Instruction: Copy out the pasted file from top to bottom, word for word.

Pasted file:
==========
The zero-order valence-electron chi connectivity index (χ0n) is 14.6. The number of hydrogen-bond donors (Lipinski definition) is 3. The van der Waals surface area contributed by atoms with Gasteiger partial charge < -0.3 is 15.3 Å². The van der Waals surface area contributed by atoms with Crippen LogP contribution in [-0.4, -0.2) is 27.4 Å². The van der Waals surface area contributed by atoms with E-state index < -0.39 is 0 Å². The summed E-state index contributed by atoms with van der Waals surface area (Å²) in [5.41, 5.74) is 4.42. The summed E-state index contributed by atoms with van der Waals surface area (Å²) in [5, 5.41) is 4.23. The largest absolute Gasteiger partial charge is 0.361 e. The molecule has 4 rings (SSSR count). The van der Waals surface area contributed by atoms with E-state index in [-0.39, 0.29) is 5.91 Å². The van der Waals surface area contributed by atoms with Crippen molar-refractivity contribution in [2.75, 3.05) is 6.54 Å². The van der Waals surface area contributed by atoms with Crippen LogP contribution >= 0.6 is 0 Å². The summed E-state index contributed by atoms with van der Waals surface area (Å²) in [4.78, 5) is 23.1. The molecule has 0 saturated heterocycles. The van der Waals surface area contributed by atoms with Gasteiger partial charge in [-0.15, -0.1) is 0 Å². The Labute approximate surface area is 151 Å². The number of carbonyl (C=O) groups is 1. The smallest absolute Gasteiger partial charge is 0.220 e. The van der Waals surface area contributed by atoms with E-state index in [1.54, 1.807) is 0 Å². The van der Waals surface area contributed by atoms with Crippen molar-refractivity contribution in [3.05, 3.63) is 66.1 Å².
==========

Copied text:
The zero-order valence-electron chi connectivity index (χ0n) is 14.6. The number of hydrogen-bond donors (Lipinski definition) is 3. The van der Waals surface area contributed by atoms with Gasteiger partial charge < -0.3 is 15.3 Å². The van der Waals surface area contributed by atoms with Crippen LogP contribution in [-0.4, -0.2) is 27.4 Å². The van der Waals surface area contributed by atoms with E-state index < -0.39 is 0 Å². The summed E-state index contributed by atoms with van der Waals surface area (Å²) in [5.41, 5.74) is 4.42. The summed E-state index contributed by atoms with van der Waals surface area (Å²) in [5, 5.41) is 4.23. The largest absolute Gasteiger partial charge is 0.361 e. The molecule has 4 rings (SSSR count). The van der Waals surface area contributed by atoms with E-state index in [-0.39, 0.29) is 5.91 Å². The van der Waals surface area contributed by atoms with Crippen molar-refractivity contribution in [2.75, 3.05) is 6.54 Å². The van der Waals surface area contributed by atoms with Crippen LogP contribution >= 0.6 is 0 Å². The summed E-state index contributed by atoms with van der Waals surface area (Å²) in [4.78, 5) is 23.1. The molecule has 0 saturated heterocycles. The van der Waals surface area contributed by atoms with Gasteiger partial charge in [-0.15, -0.1) is 0 Å². The Labute approximate surface area is 151 Å². The number of carbonyl (C=O) groups is 1. The smallest absolute Gasteiger partial charge is 0.220 e. The van der Waals surface area contributed by atoms with E-state index in [1.54, 1.807) is 0 Å². The van der Waals surface area contributed by atoms with Crippen molar-refractivity contribution in [3.05, 3.63) is 66.1 Å².